There are a lot of causes for adrenal insufficiency.  Perhaps fortunately, there is no identifiable reason for Dane's adrenal insufficiency.  I'll be honest; it bothers me a lot that we don't have the answer.  He's literally been testing for every single potential cause; but no matter what the cause is, the treatment is the same.  For Dane to live, to be healthy, and to grow and thrive, we give him a steroid three times a day to replace the one his body doesn't make.  His adrenal glands (that were barely functioning before) no longer work at all on their own so it's super important we don't miss a dose.  Dane's dose also has to be adjusted if he gets sick or has physiologic stress.  It's more of an art than a science, and we have to make a lot of after hours phone calls to his endocrinologist to be sure we're doing things the right way, but we're learning.  The diagnosis is life changing, in good and bad ways, but we're changing too.  And I have to constantly remind myself that having an answer isn't always the best outcome.  The goal is a healthy child, and now we have that.  

Dane is growing.  For the first time in his life, he's actually having growth spurts!  He's gained more weight since his seizure (almost 5 months ago) than he did in the previous THREE YEARS.  He wears a medical alert bracelet so that if he is injured, EMTs will know he needs to receive additional steroids.  Another confession:  the bracelet used to bother me.  I considered taking it off for the family pictures we had done this spring, but some sweet friends helped me realize that it's ok.  It's a part of him.  The bracelet will be in vacation photos, first day of Kindergarten photos, graduation photos, and wedding photos... it will be in every part of his life.  Adrenal insufficiency will be a part of him forever.  And that's ok.  If I want to teach him to embrace the differences in others, doesn't it make sense that I'm shouldn't try to hide his differences?

I've wanted to write this post about a hundred times for a hundred reasons.  I even started it a few times.  People we know have asked about his bracelet, and we're trying to educate them as best we can.  We're not hiding it, but it just seemed so frightening to put my family's most terrifying days out into the universe.  Dane's seizure happened only three weeks after the twins were born.  I wasn't ready to share in so many ways.  And I'm still shaken by it all.  I can't see an ambulance without having to talk myself out of a panic.  I want to hug every EMT I see.  

So when I ran into Catherine the EMT today at a restaurant, I was instantly teary-eyed.  I remembered how kind she was to me, how she assured me her partner was "the best with kids." I stood there looking at her in Chick-fil-A and wished for the life of me I could remember this woman's name who I've thought about nearly every day for the past 5 months.  So I asked her name.  And I asked if she remember responding to call in February for a tiny boy having a seizure.  She remembered instantly.  She specifically remembered that his glucose had been 10 and said that she and her partner and the nurse she left us with had wondered what happened to the him all the time.  Her first question was whether Dane had any brain damage from the seizure.  I told her that he doesn't and that I rarely let myself think about what really could have happened that day and what a miracle it is that he didn't suffer any long term effects of the seizure.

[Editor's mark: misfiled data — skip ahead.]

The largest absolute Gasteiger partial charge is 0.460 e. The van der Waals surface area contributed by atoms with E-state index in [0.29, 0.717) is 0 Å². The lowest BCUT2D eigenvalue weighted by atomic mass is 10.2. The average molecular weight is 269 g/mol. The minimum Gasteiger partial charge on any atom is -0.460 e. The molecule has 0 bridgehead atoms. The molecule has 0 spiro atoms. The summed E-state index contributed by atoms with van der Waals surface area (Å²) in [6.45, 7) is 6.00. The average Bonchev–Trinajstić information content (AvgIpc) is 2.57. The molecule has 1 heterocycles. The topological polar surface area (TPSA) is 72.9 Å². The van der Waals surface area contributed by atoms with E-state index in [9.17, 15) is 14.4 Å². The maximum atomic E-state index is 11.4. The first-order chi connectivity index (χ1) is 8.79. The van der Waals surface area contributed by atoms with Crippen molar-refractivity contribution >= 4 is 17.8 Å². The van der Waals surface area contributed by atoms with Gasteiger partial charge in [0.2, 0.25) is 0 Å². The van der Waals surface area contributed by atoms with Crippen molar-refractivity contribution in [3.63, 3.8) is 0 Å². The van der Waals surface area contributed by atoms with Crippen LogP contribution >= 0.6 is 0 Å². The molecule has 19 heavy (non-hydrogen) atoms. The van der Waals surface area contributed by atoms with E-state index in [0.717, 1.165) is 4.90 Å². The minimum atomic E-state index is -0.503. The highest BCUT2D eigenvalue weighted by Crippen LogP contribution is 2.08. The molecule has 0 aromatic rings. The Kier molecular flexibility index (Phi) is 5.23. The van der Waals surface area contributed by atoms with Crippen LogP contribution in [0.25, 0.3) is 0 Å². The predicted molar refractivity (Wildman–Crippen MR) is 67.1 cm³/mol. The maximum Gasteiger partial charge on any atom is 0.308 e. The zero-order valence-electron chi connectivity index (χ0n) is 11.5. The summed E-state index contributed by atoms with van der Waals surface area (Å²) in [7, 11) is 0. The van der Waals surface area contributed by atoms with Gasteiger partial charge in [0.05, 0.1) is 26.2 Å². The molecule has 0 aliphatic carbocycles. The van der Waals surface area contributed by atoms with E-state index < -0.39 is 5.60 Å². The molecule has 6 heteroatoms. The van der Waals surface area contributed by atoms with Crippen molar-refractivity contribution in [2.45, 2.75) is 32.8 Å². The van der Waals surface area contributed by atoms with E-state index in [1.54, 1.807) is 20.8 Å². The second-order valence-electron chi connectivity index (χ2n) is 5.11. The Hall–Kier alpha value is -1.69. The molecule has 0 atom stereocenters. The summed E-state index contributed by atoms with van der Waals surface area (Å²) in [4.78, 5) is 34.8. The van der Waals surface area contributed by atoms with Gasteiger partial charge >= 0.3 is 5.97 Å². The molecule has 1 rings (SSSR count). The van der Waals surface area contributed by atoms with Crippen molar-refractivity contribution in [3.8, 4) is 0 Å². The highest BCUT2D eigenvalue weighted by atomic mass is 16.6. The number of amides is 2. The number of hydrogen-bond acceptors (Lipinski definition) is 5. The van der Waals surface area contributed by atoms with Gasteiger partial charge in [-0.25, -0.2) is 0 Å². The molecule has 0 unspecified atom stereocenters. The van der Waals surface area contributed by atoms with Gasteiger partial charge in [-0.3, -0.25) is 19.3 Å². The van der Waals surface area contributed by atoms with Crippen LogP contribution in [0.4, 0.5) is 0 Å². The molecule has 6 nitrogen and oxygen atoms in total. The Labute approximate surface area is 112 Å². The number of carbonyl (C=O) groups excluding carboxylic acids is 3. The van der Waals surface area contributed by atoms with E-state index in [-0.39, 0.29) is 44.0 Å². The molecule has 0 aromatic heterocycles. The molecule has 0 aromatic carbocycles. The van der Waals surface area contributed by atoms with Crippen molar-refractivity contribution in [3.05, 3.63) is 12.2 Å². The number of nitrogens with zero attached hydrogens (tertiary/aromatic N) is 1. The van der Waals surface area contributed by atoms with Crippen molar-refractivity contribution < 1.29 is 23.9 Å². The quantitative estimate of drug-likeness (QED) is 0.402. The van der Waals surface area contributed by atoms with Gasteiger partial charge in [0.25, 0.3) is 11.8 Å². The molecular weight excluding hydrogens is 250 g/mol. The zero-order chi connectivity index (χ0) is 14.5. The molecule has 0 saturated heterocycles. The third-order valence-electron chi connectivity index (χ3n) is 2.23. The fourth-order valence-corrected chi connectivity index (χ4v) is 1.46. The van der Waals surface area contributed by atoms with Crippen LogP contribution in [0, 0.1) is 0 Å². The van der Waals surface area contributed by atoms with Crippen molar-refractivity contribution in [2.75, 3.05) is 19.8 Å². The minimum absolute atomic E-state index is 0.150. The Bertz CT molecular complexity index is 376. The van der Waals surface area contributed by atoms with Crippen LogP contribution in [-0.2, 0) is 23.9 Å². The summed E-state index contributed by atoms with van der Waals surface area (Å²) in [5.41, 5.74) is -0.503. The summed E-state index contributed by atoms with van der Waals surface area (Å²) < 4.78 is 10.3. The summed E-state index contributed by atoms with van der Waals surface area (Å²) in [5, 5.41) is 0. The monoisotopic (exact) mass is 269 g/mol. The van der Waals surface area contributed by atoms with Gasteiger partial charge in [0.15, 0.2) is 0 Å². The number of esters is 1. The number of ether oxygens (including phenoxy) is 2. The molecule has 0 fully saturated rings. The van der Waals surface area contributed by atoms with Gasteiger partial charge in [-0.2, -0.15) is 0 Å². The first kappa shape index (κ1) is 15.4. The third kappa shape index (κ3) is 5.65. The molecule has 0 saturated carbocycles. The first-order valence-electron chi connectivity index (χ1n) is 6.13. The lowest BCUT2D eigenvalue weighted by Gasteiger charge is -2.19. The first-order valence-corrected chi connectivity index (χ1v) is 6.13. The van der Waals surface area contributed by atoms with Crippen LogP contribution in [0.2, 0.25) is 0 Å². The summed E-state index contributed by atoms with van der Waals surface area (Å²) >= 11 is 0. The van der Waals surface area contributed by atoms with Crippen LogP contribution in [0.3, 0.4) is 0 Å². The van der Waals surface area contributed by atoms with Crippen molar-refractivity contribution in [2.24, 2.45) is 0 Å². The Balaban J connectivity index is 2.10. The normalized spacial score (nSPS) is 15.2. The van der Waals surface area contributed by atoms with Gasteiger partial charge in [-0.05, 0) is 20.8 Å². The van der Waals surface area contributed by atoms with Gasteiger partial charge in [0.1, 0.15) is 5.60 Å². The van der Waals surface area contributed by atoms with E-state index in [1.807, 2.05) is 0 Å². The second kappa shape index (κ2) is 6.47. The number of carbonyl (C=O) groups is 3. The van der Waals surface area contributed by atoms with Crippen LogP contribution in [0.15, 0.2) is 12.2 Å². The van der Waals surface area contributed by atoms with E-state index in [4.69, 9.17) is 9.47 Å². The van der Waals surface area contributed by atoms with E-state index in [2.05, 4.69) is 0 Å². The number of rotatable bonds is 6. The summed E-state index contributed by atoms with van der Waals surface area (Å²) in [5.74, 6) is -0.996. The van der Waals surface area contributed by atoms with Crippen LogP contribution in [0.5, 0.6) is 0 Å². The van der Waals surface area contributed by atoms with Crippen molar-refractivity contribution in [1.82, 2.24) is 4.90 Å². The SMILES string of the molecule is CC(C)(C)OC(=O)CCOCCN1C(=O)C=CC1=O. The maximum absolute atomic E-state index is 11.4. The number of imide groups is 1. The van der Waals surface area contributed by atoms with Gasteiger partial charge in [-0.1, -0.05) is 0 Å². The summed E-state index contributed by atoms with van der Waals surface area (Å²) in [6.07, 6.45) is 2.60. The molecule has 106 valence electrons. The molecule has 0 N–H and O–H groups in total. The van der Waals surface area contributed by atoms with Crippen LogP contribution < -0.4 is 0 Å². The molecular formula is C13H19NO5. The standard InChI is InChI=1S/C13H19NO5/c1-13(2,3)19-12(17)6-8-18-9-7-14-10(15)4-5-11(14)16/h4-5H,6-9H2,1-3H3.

But sometimes, on days when I really need to remember and feel grateful, incredible little things happen to remind me.  So today, I hugged a stranger.  (Don't worry, I asked first)

Photo credit: Melissa Dark @ Greener Grass Handmade

Friday, May 15, 2015

Small Town

Last Saturday, I ran into one of Dane's classmates and his sister and father in the grocery store.  I had never met the father, as I am the "pick up parent" at Dane's preschool and I always see the classmate's mother instead.  I immediately recognized the kid though and introduced myself to the dad.  Dane wasn't with me, but I told him whose mother I was and he remembered Jonathan's name right away.  (This is pretty impressive on its own, as once your child is in daycare, school, soccer, etc., you cease to have a name.  I'm forever and always "Dane's mom.")  We chatted for a few minutes and I told him I'd give his wife my cell number the next afternoon at school so we could get the kids together this summer.  It got me thinking about how I am always surprised at my life.  Always.  Even the little things.

I grew up in a metropolitan area, a county with well over half a million people in it the year I left.  I now live in a county with a population of less than 150,000.  If you had asked me growing up where I would want to make my home, it would have been at least very close to a big city.  That's what I knew.  I went to college not far from where I live now, and when Jonathan and I were making plans for our life together, we immediately started looking back to the area where we were both raised.  Although we never met until college, we grew up in the same county. Jonathan's dad jokes that he sent his kid to college 2 hours south just to meet a girl that lived 10 miles from him.  Anyway, the job offers just weren't there.  Well, they were there, but it was the same pay as he'd been offered to sign on full-time with the job he'd interned at during his final semester before graduation.  It didn't make sense to move back to our hometown for the same pay when the cost of living was so much cheaper where we were.  So we waited, and continued to look for job opportunities near our families, assuming that our residence was just temporary.

But something unexpected happened.  (Doesn't it always?)  We fell in love with our small town!  We loved not having to fight traffic, the friendliness of our new hometown, and it was just close enough to the coast that we could make a day trip of it if we wanted.  We weren't too far from our families either.  If we missed concerts, restaurants, shopping..... well, that was just a day trip away as well.